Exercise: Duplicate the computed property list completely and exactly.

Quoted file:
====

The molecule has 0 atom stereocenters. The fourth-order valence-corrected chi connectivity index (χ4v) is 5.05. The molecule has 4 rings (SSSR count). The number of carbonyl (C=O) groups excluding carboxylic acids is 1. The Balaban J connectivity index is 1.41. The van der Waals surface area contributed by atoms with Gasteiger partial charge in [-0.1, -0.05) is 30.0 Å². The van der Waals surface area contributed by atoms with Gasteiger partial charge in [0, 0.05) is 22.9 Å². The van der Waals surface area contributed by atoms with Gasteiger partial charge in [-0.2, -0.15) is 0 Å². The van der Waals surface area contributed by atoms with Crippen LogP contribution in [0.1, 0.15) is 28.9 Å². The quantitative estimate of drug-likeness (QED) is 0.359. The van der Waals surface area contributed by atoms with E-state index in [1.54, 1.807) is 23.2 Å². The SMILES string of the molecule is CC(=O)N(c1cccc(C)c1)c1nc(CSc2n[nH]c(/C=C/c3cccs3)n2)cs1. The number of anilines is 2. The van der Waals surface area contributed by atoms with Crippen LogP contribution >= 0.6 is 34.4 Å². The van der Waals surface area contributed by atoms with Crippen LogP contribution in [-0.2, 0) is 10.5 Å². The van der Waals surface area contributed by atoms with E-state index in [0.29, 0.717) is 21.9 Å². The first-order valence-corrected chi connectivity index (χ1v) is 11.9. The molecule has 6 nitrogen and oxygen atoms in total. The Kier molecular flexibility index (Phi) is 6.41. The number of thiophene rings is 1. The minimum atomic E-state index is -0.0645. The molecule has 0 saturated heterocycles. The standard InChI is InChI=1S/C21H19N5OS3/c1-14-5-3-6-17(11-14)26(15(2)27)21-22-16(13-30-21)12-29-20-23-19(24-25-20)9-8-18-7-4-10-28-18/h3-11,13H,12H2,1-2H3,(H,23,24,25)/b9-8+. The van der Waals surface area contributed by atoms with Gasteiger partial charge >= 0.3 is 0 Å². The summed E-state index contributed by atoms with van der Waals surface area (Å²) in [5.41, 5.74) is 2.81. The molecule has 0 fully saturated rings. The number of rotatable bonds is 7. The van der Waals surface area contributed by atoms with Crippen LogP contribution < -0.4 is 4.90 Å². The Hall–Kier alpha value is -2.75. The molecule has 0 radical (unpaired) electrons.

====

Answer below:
The molecule has 0 atom stereocenters. The fourth-order valence-corrected chi connectivity index (χ4v) is 5.05. The molecule has 4 rings (SSSR count). The number of carbonyl (C=O) groups excluding carboxylic acids is 1. The Balaban J connectivity index is 1.41. The van der Waals surface area contributed by atoms with Gasteiger partial charge in [-0.1, -0.05) is 30.0 Å². The van der Waals surface area contributed by atoms with Gasteiger partial charge in [0, 0.05) is 22.9 Å². The van der Waals surface area contributed by atoms with Gasteiger partial charge in [-0.2, -0.15) is 0 Å². The van der Waals surface area contributed by atoms with Crippen LogP contribution in [0.1, 0.15) is 28.9 Å². The quantitative estimate of drug-likeness (QED) is 0.359. The van der Waals surface area contributed by atoms with E-state index in [1.54, 1.807) is 23.2 Å². The SMILES string of the molecule is CC(=O)N(c1cccc(C)c1)c1nc(CSc2n[nH]c(/C=C/c3cccs3)n2)cs1. The number of anilines is 2. The van der Waals surface area contributed by atoms with Crippen LogP contribution >= 0.6 is 34.4 Å². The van der Waals surface area contributed by atoms with Crippen LogP contribution in [-0.2, 0) is 10.5 Å². The van der Waals surface area contributed by atoms with E-state index in [0.29, 0.717) is 21.9 Å². The first-order valence-corrected chi connectivity index (χ1v) is 11.9. The molecule has 6 nitrogen and oxygen atoms in total. The Kier molecular flexibility index (Phi) is 6.41. The number of thiophene rings is 1. The minimum atomic E-state index is -0.0645. The molecule has 0 saturated heterocycles. The standard InChI is InChI=1S/C21H19N5OS3/c1-14-5-3-6-17(11-14)26(15(2)27)21-22-16(13-30-21)12-29-20-23-19(24-25-20)9-8-18-7-4-10-28-18/h3-11,13H,12H2,1-2H3,(H,23,24,25)/b9-8+. The van der Waals surface area contributed by atoms with Gasteiger partial charge >= 0.3 is 0 Å². The summed E-state index contributed by atoms with van der Waals surface area (Å²) in [5.41, 5.74) is 2.81. The molecule has 0 fully saturated rings. The number of rotatable bonds is 7. The van der Waals surface area contributed by atoms with Crippen LogP contribution < -0.4 is 4.90 Å². The Hall–Kier alpha value is -2.75. The molecule has 0 radical (unpaired) electrons.